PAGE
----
I would be remiss if I didn’t show some well-deserved loathing for the referee crew. They blew a call in the first half, giving the Niners an extra play on third and six that should have been fourth and two after offsetting dead ball penalties. Instead of attempting a field goal, they scored a touchdown. With a tight, tight football game going on, that’s an egregious error on the part of an NFL officiating crew. Who knows how differently the game ends up if maybe the Niners go for it on fourth and fail or miss the field goal. Might have been the turning point of the entire game but we’ll never know, will we? Thanks, zebras. Up to your usually high standards already I can see.

I’m busy tearing apart the effort of our team and, to be honest, I really shouldn’t be. After that pathetic performance in the playoffs, the Packers looked like a team that shouldn’t even be on the same field and the Forty-Niners. For this game to be close in the fourth quarter and for the Packers to have a shot at victory right up until the final play is a HUGE improvement! This was a tough, hard-fought game and it was a privilege to watch the back-and-forth as each team sought advantage. The final result might be disappointing but the progress we witnessed bodes well for this team.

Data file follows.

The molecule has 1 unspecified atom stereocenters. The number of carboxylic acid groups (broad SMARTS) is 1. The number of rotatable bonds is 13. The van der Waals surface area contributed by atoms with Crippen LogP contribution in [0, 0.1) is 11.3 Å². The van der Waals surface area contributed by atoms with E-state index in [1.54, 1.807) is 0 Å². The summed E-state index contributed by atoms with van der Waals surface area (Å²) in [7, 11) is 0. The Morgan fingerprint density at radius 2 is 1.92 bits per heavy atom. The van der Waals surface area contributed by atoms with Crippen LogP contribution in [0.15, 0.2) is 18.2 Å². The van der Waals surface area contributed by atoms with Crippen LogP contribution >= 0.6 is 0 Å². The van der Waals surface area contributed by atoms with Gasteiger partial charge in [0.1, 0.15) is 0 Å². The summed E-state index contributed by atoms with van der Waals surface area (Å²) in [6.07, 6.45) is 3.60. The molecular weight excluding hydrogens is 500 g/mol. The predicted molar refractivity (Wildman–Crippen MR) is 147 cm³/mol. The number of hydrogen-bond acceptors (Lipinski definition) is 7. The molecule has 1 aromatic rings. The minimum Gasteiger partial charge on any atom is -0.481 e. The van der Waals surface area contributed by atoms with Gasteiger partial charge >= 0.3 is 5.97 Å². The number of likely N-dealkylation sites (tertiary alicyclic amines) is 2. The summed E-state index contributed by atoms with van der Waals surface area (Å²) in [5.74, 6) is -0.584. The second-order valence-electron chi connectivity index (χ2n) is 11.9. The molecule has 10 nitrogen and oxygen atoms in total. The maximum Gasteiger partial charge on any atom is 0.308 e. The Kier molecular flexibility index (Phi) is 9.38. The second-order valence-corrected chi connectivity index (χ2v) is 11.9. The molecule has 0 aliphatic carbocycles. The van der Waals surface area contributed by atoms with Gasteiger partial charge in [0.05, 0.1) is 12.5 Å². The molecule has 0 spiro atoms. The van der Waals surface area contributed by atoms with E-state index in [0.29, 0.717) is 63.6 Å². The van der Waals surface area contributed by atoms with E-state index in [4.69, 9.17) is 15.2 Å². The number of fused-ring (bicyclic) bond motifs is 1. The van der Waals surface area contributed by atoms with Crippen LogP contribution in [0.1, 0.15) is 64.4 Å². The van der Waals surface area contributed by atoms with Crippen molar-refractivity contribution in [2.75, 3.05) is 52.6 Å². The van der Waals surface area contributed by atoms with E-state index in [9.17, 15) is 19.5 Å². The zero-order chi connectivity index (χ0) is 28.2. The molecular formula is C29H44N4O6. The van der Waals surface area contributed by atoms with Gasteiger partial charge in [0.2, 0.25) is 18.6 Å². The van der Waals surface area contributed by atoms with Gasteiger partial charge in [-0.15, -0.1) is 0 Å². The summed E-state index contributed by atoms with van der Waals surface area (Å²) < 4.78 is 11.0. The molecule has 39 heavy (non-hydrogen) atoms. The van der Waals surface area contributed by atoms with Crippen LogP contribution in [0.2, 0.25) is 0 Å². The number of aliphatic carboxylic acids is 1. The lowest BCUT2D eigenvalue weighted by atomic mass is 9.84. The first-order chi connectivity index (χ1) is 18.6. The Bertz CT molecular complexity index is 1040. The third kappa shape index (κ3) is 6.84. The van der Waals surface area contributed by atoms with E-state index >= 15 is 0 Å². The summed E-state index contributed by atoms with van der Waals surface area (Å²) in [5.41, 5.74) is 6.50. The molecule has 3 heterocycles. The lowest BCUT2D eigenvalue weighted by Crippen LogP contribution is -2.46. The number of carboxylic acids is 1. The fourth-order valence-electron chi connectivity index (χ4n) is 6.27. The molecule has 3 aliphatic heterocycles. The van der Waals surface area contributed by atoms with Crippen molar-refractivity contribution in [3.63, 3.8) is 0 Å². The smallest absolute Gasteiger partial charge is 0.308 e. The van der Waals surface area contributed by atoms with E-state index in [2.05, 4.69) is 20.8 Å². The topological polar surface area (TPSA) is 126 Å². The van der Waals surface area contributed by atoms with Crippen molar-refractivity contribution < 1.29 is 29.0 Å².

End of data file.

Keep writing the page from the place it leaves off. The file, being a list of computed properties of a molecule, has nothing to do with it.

So, as 2012 started with a loss to the Niners, 2013 also begins with the same result. San Francisco is a consensus contender to win the NFC and the Packers played them right down to the wire. Someone had to win that game and you have to look up and down the stats and admit the Niners were the better team in every phase - they deserved the win. We can build on this, take pride in the effort and start getting ready for the Redskins next week, maybe with a hope in the back of our minds that we might just get a shot at redemption in January, which would not be such a bad thing.